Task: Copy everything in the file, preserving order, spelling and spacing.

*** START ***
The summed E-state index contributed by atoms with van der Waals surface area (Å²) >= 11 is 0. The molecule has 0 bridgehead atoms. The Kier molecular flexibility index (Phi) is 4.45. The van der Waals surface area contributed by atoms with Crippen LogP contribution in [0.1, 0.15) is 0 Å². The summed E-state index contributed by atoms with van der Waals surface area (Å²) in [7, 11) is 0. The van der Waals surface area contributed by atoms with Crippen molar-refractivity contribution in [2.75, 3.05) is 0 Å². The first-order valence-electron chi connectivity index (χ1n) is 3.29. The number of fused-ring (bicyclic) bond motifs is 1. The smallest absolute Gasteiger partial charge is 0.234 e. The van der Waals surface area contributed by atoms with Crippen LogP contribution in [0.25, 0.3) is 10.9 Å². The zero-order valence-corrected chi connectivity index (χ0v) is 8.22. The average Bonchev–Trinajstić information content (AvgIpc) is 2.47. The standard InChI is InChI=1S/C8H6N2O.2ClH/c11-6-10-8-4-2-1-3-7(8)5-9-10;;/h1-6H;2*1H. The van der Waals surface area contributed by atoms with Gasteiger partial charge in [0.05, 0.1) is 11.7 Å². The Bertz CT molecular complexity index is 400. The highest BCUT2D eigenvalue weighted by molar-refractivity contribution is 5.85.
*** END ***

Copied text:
The summed E-state index contributed by atoms with van der Waals surface area (Å²) >= 11 is 0. The molecule has 0 bridgehead atoms. The Kier molecular flexibility index (Phi) is 4.45. The van der Waals surface area contributed by atoms with Crippen LogP contribution in [0.1, 0.15) is 0 Å². The summed E-state index contributed by atoms with van der Waals surface area (Å²) in [7, 11) is 0. The van der Waals surface area contributed by atoms with Crippen molar-refractivity contribution in [2.75, 3.05) is 0 Å². The first-order valence-electron chi connectivity index (χ1n) is 3.29. The number of fused-ring (bicyclic) bond motifs is 1. The smallest absolute Gasteiger partial charge is 0.234 e. The van der Waals surface area contributed by atoms with Crippen LogP contribution in [0.25, 0.3) is 10.9 Å². The zero-order valence-corrected chi connectivity index (χ0v) is 8.22. The average Bonchev–Trinajstić information content (AvgIpc) is 2.47. The standard InChI is InChI=1S/C8H6N2O.2ClH/c11-6-10-8-4-2-1-3-7(8)5-9-10;;/h1-6H;2*1H. The van der Waals surface area contributed by atoms with Gasteiger partial charge in [0.05, 0.1) is 11.7 Å². The Bertz CT molecular complexity index is 400. The highest BCUT2D eigenvalue weighted by molar-refractivity contribution is 5.85.